Scientific communications should be spoken, not read.
After an inaugural meeting held in February 1928 that had an attendance of just six, the first members of the BPA arranged a meeting for other paediatricians in the UK.
Secretary Donald Paterson sent a questionnaire to doctors specialising in child health asking firstly if they would join the Association, then whether they would be able to attend the meeting and if they would present a paper to other attendees.
The BPA’s First Annual Scientific Meeting was held on 4 and 5 May 1928 at Windermere, Cumbria. It was held there almost exclusively for the first 30 years until membership became too large to be accommodated. The Old England Lake Hotel provided the perfect setting, and doctors had the opportunity to leave their cities to spend a few days in the country. Windermere had such an impact on the Association that it has been commemorated since 1948 in the Windermere Lecture which is still awarded every two years, usually to an overseas paediatrician.
The original rules of the BPA, drafted at the meeting held in February, stated there would be a meeting held every year around Easter in order to elect Officers and members, present accounts, and select a location for the next meeting. It was also an opportunity to discuss scientific business as members strongly agreed that “Scientific communications should be spoken, not read.” In the early years, the meeting was the only contact with the Association for many members.
At the first meeting in 1928, 23 of the 48 attendees gave ten-minute-long scientific papers that were discussed over three sessions: 10:00 and 20:30 on Friday 4 May, and 10:00 on Saturday 5 May. Topics included the control of infectious diseases in children, coeliac disease and allergies, rheumatic fever, corporal punishment in schools, protein requirements of infants, and impulses and obsessions in childhood. The proceedings and abstracts of the meeting were published in Archives of Disease in Childhood, something that has continued to the present day.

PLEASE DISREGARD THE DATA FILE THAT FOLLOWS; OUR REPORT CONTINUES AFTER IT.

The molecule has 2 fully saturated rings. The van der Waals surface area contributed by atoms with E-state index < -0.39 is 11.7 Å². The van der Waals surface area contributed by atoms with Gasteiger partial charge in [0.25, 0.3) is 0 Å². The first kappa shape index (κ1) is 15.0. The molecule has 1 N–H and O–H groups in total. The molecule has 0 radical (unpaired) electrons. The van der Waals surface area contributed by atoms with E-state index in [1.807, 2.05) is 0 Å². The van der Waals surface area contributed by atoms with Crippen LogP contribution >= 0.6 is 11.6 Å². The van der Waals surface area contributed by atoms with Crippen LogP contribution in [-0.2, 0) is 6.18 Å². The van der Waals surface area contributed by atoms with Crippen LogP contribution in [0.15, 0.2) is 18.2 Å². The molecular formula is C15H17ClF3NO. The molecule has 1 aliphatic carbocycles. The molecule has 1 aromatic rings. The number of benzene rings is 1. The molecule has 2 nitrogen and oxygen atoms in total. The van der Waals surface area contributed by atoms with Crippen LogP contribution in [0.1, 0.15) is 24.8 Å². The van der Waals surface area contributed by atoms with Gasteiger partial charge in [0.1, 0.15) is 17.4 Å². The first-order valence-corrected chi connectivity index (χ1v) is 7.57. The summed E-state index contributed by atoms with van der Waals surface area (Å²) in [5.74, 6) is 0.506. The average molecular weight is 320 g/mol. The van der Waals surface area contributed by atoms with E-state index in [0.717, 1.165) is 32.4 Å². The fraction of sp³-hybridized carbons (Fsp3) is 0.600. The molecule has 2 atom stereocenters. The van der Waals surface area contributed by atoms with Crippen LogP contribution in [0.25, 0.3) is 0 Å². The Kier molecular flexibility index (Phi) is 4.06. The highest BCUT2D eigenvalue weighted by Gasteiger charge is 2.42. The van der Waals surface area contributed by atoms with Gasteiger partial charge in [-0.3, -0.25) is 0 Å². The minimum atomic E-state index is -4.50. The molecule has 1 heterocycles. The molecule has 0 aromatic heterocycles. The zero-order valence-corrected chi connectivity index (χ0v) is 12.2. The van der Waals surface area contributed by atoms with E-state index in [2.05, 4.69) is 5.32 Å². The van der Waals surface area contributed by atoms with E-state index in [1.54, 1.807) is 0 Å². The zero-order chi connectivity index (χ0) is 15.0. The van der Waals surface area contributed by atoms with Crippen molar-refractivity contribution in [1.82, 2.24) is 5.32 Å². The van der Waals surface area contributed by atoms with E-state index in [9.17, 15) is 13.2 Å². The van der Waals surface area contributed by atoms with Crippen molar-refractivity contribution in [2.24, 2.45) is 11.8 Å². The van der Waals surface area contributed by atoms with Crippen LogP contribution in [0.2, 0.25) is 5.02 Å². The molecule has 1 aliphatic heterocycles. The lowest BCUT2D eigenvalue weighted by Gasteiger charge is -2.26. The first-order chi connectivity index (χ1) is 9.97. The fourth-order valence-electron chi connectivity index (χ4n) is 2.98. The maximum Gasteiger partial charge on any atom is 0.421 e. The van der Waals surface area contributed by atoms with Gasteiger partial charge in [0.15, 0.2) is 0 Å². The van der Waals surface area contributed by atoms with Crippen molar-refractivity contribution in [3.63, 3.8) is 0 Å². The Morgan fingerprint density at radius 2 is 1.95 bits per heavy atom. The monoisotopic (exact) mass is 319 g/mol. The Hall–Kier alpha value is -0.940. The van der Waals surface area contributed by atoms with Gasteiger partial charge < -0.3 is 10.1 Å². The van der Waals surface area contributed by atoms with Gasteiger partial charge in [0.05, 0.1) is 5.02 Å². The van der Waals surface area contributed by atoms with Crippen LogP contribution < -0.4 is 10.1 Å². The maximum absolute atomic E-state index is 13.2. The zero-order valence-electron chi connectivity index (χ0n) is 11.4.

Until the 1940s, presidents of the BPA held their position for one year, so a new leader was elected at the Annual Meeting. The Executive Committee and officers for England, Scotland and Ireland were also elected.
It wasn’t all work though: Friday afternoon was free for activities, such as fishing, tennis and boating on Windermere Lake, and a dinner was held in the evening. Windermere also boasted an 18-hole golf course on site for use by members of the Association.
When the BPA became a Royal College, the name was changed from the Annual Meeting to the Spring Meeting, and in 2010, it became the Annual Conference. There are a number of traditions that continue from the first meeting to the present day. New presidents and officers take up their positions following the Conference, and there is still a mix of scientific presentations and social activities.
After 90 years, the Conference is still an opportunity for paediatricians to get together in different parts of the country to discuss science, and the original aims to advance the study of paediatrics and promote friendship are still fundamental in the Conference today.
To find out more about the history of the College and its archive, contact Kate Veale, College Archivist at email@example.com.